Start experimenting with only a few business cases that have a tangible effect on the financial function, are not overly complex, and are backed by key stakeholders.

    Don’t rush into Gen AI initiatives just because of the technology. Don’t gallop wildly to turn all your operations into one big chatbot. There is no need to invest in Gen AI for cases where other less advanced and cheaper technology can do the job just as well.

    Decide on building vs. buying a finance generative AI model

    Building a foundation model from scratch isn’t feasible for most companies because Gen AI development costs are excessively high. So, you can choose from the following, more affordable options:

    Option 1: Use an open-source Gen AI model

    You can integrate an open-source model, like GPT-2, without paying a subscription fee. But you will be responsible for all the infrastructure costs that can be anywhere between $37,000 and $100,000 for the initial setup, not to mention recurring expenses on electricity, maintenance, etc.

    Option 2: Retrain an open-source solution on your data

    This opens the possibility for customization and superb performance, but you need to aggregate and clean the training dataset and supply a server that can handle the load. Prepare to spend $80,000–$190,000 on retraining a moderately large model.

    Option 3: Deploy a commercially available model as is

    You can pay license fees to connect to a close-source model, such as ChatGPT, with your existing software. Some Gen AI vendors charge based on the number of characters in the output text, while others charge per token (a group of characters). The vendor updates and maintains these tools and offers detailed documentation. On the downside, the customization options are limited, and your critical tasks are at the vendor’s mercy.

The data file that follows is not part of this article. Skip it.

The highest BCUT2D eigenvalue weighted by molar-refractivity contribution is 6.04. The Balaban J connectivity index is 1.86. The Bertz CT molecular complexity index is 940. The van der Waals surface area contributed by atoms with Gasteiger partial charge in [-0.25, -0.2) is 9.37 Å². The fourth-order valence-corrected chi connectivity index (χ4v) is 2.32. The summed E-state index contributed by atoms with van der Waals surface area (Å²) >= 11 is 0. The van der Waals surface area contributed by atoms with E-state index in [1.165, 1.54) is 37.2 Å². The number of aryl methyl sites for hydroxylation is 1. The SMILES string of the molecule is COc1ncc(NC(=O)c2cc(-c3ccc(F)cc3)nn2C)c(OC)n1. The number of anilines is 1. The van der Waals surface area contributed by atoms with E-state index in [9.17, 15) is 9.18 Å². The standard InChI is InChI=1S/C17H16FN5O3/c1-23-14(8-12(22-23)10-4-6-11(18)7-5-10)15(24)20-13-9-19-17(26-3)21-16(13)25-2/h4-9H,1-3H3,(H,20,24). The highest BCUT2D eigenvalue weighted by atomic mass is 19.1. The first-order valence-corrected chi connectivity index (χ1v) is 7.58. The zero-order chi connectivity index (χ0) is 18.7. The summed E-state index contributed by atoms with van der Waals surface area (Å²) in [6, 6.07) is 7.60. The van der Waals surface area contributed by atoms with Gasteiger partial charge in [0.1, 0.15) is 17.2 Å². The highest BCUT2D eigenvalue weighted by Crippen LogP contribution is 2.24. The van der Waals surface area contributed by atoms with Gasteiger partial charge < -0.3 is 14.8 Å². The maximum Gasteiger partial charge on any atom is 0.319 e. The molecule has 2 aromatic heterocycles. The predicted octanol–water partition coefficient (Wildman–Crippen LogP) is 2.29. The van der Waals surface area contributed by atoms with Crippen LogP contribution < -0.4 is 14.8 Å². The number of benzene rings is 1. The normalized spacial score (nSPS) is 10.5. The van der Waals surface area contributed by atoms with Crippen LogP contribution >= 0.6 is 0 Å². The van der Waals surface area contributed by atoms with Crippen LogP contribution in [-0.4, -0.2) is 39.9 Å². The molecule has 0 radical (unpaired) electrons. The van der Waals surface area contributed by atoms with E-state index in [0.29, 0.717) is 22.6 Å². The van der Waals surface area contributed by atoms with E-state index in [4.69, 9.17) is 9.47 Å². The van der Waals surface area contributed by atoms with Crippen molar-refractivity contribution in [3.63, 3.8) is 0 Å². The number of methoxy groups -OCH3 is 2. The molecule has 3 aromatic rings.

Option 4: Retrain a commercial model on your data

    You can tailor a ready-made model to your business needs by retraining it on your data. Here, you will pay the retraining costs in addition to the vendor’s fees.

    Safeguard against bias and malicious performance

    After retraining a Gen AI model or deploying a ready-made solution as is, assess the tool for fairness and conduct regular audits to ensure the model’s outcome remains bias-free as it gains access to new datasets. Also, validate if the model can infer protected attributes or commit any other privacy violations.

    Test if the model has any harmful capabilities that can be exploited to make it act in adversarial ways.

    Encourage collaboration between AI engineers and end users

    Encourage AI developers to involve end users in model training and customization. They will give feedback that engineers can use to refine the tool in further iterations. In addition to improving the model, this collaboration will increase AI acceptance in your company.

    Prepare the workforce

    You will need a team that will help you train and deploy financial generative AI solutions. You can rely on your in-house employees or hire a dedicated team of professionals to support you in this endeavor without having to keep them on the payroll afterwards.